Without further ado, let’s look at the most-cited protein researchers in Europe in more detail. Remarkable is a clear geographic clustering: The Max Planck Institute (MPI) for Biochemistry in Martinsried, Germany, and the European Molecular Biology Labs in Heidelberg, Germany, and Hinxton, UK, are premium research hubs for protein research. Not less than five scientists among our top 30 are affiliated with the MPI for Biochemistry. One of them is our ranking’s number one, Matthias Mann, expert in mass spectrometry proteomics. He identified and quantified the first model proteome (yeast) and, according to his Institute, is the first German researcher with an h-index higher than 200.

Jürgen Cox (8th), who’s also at the MPI in Martinsried, develops computational methods that enable the identification and quantification of proteins. Trained as a theoretical physicist, Cox has made a name for himself as the creator of the MaxQuant programme, a “quantitative proteomics software package designed for analysing large-scale mass-spectrometric data sets”. Also at the same institute, chemist and editor-in-chief of the Proteomes journal, Jacek Wisniewski (25th), is perhaps best known for developing a method that allows proteins in fixed tissue samples to be used for mass spectrometry. “In the beginning, we weren’t taken seriously at all – hardly anyone believed that tissue samples that had been soaked in formalin could still yield any usable information about the proteins,” Wisniewski once said. Tipped for a Nobel Prize for years, Franz-Ulrich Hartl (28th) studies, at the structural and functional level, how assistant proteins called chaperones help other proteins to fold correctly. During his acceptance speech for the 2011 Lasker Award, Hartl reminded us that “our true reward as scientists is the privilege of doing something that we enjoy so deeply and that doesn’t feel like work at all”.

Hotspots: Heidelberg and Hinxton

As mentioned above, the European Molecular Biology Laboratories in Heidelberg and Hinxton are home to a large number of highly-cited protein researchers. In Heidelberg, Peer Bork (2nd) focusses not only on proteins and their interactions but also on genes and the gut microbiome. Ivica Letunic (19th) used to work in Bork’s lab but is now boss of biocyte solutions, a company developing “customised, fast and high quality bioinformatics solutions”. Tobias Doerks (22nd), who sadly passed away earlier this year, worked on the functional predictions of proteins, while Toby Gibson (23rd) studies protein sequences and interactions with computational power. His lab also hosts the Eukaryotic Linear Motif (ELM) resource, “dedicated to short functional site motifs in modular protein sequences”.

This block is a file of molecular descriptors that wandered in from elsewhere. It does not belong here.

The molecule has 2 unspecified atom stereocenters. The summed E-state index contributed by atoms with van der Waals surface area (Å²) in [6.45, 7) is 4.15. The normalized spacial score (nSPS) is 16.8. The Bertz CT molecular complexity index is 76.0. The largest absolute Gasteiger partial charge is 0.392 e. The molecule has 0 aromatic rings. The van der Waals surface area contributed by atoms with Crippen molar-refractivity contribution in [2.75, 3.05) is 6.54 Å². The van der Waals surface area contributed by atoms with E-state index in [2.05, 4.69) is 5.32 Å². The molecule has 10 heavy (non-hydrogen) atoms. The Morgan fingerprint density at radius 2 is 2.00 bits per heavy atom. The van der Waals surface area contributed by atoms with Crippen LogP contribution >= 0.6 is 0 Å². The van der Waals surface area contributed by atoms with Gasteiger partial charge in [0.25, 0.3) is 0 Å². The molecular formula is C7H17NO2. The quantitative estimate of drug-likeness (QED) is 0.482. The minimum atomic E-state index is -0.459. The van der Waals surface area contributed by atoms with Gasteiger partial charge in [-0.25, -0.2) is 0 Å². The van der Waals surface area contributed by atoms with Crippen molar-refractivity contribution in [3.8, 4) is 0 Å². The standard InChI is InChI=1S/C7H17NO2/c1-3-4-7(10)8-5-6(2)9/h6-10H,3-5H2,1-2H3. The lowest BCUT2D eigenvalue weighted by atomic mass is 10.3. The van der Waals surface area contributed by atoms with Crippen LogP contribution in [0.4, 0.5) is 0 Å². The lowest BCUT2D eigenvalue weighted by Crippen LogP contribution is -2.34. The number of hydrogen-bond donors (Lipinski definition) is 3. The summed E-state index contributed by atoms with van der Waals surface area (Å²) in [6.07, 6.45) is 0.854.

At the Hinxton site, Alex Bateman (4th) is interested in protein and RNA sequences, and leads the protein sequence resources cluster (UniProt, Pfam, MEROPS). Rolf Apweiler (13th) develops standards for proteomics data; his team curates the PRIDE (PRoteomics IDEntifications) and the IntAct (Molecular Interaction) databases. Henning Hermjakob (20th), meanwhile, develops tools and resources for the “representation, deposition, distribution and analysis of pathway and systems biology data”.

Our top 30 also includes two female researchers, Carol Robinson (11th) and Ruth Nussinov (12th). Robinson was the first female professor of Chemistry at both the University of Cambridge and subsequently, the University of Oxford. She also uses mass spectrometry to elucidate the 3D structure of proteins and, more recently, study the interaction of proteins with co-factors, nucleic acids and other proteins.

As in many other disciplines, being a successful researcher not only depends on hard work but also on serendipity in large quantities. “Breakthroughs happen by accident. They are unexpected and you capitalise on them. They are impossible to spot,” Carol Robinson said in an interview. Franz-Ulrich Hartl agrees, “I am well aware that our discoveries were only possible because many others who came before us laid the foundation. This, and a large quantity of good fortune, allowed us to make the surprising finding, in the late 1980s.”

With more lucky circumstances and technological developments, perhaps the question of the total number of proteins in a human cell could soon be solved.


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Last Changed: 28.11.2017